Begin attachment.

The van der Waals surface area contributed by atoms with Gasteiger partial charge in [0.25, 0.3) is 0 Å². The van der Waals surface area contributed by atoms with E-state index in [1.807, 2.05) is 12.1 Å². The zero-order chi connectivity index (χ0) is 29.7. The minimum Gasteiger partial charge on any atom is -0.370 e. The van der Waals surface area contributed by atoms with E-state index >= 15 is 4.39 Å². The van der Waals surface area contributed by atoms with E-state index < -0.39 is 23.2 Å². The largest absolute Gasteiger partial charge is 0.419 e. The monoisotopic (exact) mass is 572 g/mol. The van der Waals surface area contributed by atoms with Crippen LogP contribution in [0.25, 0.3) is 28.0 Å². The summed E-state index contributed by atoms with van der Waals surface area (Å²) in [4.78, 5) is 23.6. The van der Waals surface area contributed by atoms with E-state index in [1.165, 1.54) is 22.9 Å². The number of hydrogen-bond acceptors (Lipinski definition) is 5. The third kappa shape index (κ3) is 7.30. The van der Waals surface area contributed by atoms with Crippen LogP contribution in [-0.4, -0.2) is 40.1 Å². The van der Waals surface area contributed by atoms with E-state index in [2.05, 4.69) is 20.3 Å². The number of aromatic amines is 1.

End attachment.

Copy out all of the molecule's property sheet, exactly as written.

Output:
The van der Waals surface area contributed by atoms with Gasteiger partial charge in [0.25, 0.3) is 0 Å². The van der Waals surface area contributed by atoms with E-state index in [1.807, 2.05) is 12.1 Å². The zero-order chi connectivity index (χ0) is 29.7. The minimum Gasteiger partial charge on any atom is -0.370 e. The van der Waals surface area contributed by atoms with E-state index >= 15 is 4.39 Å². The van der Waals surface area contributed by atoms with E-state index < -0.39 is 23.2 Å². The largest absolute Gasteiger partial charge is 0.419 e. The monoisotopic (exact) mass is 572 g/mol. The van der Waals surface area contributed by atoms with Crippen LogP contribution in [0.25, 0.3) is 28.0 Å². The summed E-state index contributed by atoms with van der Waals surface area (Å²) in [4.78, 5) is 23.6. The van der Waals surface area contributed by atoms with E-state index in [1.165, 1.54) is 22.9 Å². The number of hydrogen-bond acceptors (Lipinski definition) is 5. The third kappa shape index (κ3) is 7.30. The van der Waals surface area contributed by atoms with Crippen LogP contribution in [-0.4, -0.2) is 40.1 Å². The van der Waals surface area contributed by atoms with E-state index in [2.05, 4.69) is 20.3 Å². The number of aromatic amines is 1.